Fireworks Glossary

A handy A-Z guide to the various firework related terms and what they mean.

 

I

ICE FOUNTAIN: A fountain with COLD FALL OUT and low smoke, normally designed for indoor or stage use.

INDOOR FIREWORK: A small firework which can be safely lit indoors. See also CATEGORY 1/2/3/4.

INDUSTRIAL STRENGTH FIREWORK: A misleading term coined by the press and anti-firework members of the public to describe any “large” firework. There is no such thing as an “industrial strength” firework, fireworks are classified in accordance to British Standards. See CATEGORY 1/2/3/4.

INSURANCE: Essential cover for public displays. Without this you would be in serious trouble in the event of an accident or injury. More info.

 

J

JUMPING JACK: An old firework – no longer available in the UK – which as the name suggests, jumped around erratically. More info.

 

K

KAMURO: An effect that hangs and trails in the air not unlike a willow, often strobing or twinkling. Commonly used in finale sequences to fill the sky with long lasting effects that often persist to near ground level.

 

L

LANCEWORK: Words or phrases (such as “GOODNIGHT”) made up from lots of small fountains which when lit burn to display a message. Words and shapes made from flaming rope are often called FIRE WRITING. More info.

LASER: A piece of hi-tech equipment producing a bright beam of light, not a pyrotechnic device but common with very large displays or at concerts, in addition to fireworks. Good ones can cost a cool £15,000+ though!

LIFTING CHARGE: Part of a firework that launches a projectile or shell into the air. In candles and cakes it’s a small powder charge in the tube, in aerial shells it’s part of the shell itself. Rockets don’t have a lifting charge, they have a MOTOR.

LIGHT STICK: See GLOW STICK.

LOOSE ITEMS: In firework catalogues, single fireworks not part of a larger pack or kit. More experienced displayers can “pick and mix” from the best loose items rather than go for a kit.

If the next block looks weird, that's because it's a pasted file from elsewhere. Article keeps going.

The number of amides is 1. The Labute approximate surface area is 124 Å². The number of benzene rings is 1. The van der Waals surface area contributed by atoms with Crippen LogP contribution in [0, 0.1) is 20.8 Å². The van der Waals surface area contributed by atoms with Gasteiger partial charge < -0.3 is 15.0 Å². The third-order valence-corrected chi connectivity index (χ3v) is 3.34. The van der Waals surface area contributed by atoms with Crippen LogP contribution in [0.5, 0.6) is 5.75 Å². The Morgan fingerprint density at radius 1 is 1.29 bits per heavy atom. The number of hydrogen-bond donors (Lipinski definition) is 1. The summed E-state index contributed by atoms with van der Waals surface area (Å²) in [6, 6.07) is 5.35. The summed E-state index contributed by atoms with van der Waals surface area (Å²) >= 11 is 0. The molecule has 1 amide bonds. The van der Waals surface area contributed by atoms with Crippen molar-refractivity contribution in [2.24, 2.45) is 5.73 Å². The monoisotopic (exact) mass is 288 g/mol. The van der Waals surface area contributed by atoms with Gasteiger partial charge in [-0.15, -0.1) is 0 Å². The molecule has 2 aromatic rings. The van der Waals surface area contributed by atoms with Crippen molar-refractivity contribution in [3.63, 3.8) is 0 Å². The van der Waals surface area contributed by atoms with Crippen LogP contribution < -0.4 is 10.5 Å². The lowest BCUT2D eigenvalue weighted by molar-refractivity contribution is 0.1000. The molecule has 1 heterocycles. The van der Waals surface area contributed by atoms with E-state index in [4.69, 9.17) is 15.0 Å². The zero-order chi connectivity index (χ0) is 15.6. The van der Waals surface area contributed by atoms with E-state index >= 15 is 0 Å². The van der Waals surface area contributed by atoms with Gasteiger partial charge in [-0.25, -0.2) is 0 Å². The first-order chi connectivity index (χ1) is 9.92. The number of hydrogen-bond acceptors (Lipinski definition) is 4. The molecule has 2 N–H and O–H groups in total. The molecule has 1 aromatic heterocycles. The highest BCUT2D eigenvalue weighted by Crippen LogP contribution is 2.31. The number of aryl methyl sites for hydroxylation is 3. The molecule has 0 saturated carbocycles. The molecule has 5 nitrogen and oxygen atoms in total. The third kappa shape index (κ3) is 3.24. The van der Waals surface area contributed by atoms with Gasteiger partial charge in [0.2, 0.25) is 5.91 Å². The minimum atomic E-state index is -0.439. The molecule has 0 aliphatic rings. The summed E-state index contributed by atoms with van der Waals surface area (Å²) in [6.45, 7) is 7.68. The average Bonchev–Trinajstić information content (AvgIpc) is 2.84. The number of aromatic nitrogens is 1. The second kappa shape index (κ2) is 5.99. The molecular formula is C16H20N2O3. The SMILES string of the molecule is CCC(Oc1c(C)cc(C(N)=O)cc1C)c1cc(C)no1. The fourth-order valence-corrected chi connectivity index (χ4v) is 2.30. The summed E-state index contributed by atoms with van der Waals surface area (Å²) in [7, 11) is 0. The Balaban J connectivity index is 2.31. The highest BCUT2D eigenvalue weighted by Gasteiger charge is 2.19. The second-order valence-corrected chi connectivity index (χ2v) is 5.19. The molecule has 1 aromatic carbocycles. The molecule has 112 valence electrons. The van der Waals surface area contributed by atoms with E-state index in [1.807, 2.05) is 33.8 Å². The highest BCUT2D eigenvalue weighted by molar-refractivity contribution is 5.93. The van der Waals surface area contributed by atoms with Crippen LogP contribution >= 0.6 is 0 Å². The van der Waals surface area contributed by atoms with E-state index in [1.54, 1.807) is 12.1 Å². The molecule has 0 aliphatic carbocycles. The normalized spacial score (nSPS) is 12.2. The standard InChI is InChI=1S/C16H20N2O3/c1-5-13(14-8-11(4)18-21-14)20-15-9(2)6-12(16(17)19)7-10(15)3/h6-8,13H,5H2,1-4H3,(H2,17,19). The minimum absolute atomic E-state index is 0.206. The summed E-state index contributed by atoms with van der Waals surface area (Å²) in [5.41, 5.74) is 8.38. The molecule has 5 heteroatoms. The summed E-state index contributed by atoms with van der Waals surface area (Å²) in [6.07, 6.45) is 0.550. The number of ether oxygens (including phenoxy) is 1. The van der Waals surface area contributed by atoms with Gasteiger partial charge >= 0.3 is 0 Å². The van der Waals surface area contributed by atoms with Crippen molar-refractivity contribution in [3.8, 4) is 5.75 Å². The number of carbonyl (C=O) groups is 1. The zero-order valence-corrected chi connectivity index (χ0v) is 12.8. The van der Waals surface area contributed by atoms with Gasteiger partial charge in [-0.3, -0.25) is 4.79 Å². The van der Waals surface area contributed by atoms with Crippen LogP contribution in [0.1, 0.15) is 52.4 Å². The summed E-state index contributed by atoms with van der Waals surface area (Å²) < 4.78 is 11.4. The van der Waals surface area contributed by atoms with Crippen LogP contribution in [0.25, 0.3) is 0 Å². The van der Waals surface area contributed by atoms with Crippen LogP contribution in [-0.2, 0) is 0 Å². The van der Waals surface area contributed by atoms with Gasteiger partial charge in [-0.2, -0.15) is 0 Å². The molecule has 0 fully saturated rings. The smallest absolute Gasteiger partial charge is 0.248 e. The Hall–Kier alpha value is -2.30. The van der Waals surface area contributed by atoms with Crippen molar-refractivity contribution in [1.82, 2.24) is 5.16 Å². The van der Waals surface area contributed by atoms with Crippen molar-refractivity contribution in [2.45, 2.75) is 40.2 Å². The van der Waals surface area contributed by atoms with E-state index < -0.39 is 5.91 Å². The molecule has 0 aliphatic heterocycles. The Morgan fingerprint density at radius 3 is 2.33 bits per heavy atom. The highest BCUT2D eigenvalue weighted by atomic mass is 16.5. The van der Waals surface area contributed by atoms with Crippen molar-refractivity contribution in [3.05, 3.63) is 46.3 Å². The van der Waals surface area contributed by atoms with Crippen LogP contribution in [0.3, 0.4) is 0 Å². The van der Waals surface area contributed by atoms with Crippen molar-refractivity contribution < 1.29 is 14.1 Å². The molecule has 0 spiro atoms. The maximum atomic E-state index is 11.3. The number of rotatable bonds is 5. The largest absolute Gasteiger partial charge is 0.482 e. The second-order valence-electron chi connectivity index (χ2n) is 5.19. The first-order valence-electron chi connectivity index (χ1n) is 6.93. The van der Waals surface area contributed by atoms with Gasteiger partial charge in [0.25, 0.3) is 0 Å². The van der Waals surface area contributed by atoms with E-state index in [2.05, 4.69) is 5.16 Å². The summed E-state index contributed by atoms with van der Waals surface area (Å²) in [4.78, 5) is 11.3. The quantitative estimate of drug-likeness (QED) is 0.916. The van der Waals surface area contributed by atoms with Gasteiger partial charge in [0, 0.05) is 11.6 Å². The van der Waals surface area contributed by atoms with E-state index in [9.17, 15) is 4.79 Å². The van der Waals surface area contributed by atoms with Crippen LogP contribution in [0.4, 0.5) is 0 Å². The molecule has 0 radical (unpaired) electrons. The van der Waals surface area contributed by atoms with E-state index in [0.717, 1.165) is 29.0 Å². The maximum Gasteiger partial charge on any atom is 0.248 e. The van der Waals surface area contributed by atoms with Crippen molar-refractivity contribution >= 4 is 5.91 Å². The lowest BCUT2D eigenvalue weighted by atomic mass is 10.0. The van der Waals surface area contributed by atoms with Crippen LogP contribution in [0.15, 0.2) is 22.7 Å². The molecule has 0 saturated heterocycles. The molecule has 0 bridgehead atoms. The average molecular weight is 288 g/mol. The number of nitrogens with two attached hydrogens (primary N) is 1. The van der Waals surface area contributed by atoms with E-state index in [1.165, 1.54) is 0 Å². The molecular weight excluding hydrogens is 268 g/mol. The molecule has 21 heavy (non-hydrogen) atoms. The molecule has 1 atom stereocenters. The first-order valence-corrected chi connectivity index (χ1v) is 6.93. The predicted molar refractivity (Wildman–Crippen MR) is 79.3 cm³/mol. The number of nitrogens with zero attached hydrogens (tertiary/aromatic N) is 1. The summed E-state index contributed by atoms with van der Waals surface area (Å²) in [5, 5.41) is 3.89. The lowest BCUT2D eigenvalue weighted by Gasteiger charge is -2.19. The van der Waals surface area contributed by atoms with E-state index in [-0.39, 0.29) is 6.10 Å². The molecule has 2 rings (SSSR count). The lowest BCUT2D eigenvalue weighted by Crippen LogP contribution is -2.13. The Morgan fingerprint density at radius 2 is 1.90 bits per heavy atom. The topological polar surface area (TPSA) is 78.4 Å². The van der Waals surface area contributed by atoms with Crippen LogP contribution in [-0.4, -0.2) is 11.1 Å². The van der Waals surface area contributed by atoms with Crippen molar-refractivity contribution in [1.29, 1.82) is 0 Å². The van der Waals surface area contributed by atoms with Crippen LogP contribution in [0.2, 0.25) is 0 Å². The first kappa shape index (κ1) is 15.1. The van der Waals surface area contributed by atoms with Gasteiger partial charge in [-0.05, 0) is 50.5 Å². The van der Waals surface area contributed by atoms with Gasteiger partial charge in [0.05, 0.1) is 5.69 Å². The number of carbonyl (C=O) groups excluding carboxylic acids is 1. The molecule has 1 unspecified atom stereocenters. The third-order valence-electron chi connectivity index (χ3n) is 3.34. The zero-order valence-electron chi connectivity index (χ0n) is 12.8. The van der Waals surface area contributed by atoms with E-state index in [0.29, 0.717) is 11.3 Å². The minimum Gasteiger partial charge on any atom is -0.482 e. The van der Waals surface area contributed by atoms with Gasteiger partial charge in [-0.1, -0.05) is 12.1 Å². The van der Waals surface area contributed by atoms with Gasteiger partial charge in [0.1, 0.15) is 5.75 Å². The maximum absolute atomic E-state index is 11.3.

LOW NOISE FIREWORK: A firework specifically designed to operate with little or no noise. In the case of cakes and candles, this refers to the actual effect which might be a pretty colour, glitter, fish, spinners or other “no bangs” effects. Please note that there will still be some noise from the launch of each shell. More info.

 

M

MAROON: A very loud bang typically created by a maroon shell (e.g. at large professional displays) or maroon rockets. Professional maroons from aerial shells can be heard many miles away.

MINE: A firework in which the entire contents are ignited at the same time, and eject upwards from a card tube (also called mortar mines). Some mines start with a fountain. Can create sudden and intense effects, but are short lived. More info.

MINI-ROCKET: A small screech type rocket that was banned for having “erratic flight”. Legal small rockets differ only by being slightly larger and more stable in flight.

MISFIRE: A firework that goes off, but incorrectly. Rare.

MODE A / MODE B: Under the old regulations which have now been superceded this referred to the most basic registered firework storage for personal or retail use. Mode B allowed the storage of up to 250Kg of shop good fireworks, Mode A allowed up to 1000Kg. Replaced now by MSER. More info.

MORTAR: The tube used to launch or house a firework. Aerial shells are launched from “mortar” tubes, as are many display mines. In publicly available fireworks such as mortar mines they are normally made from thick card and are very strong – but not reusable.

MOTOR: The part of a rocket that burns to give the rocket lift. Comprises normally of solid fuel propellant and can accelerate the rocket to speeds of several hundred miles and hour in some cases. Can include chemicals to give a silver or coloured tail.

MSER: Manufacture and Storage of Explosives Regulations. These new laws cover fireworks storage. More info.

MULTI-SHOT: A firework that has more than one shot.

 

N

NATIONAL FIREWORKS CHAMPIONSHIPS: Held in Plymouth, the national fireworks championships are notable for being one of the best UK firework events with six professional teams competing over two nights (usually in August) – and for being completely free to watch!

NEW SPEC: A phrase coined by the fireworks trade to describe consumer fireworks as complying to new regulations. See also OLD SPEC.

NOVEMBER 5TH: The anniversary of Guy Fawkes’ Gunpowder plot and the traditional day in England when everyone wheels out their fireworks!

 

O

OLD SPEC / OLD STOCK: A term used by some fireworks retailers to describe their consumer fireworks as pre-dating the new fireworks regulations. These fireworks became sought after due to their higher power.

OPERATOR FIRED DISPLAY: Fancy name for a professional display, ie. one where all the fireworks, equipment, crew and firers are all provided in return for a fee.

Pages: 1 2 3 4 5

©1999-2015 UK Firework Review

Established in 1999, UKFR remains independent from the fireworks trade and does not sell fireworks.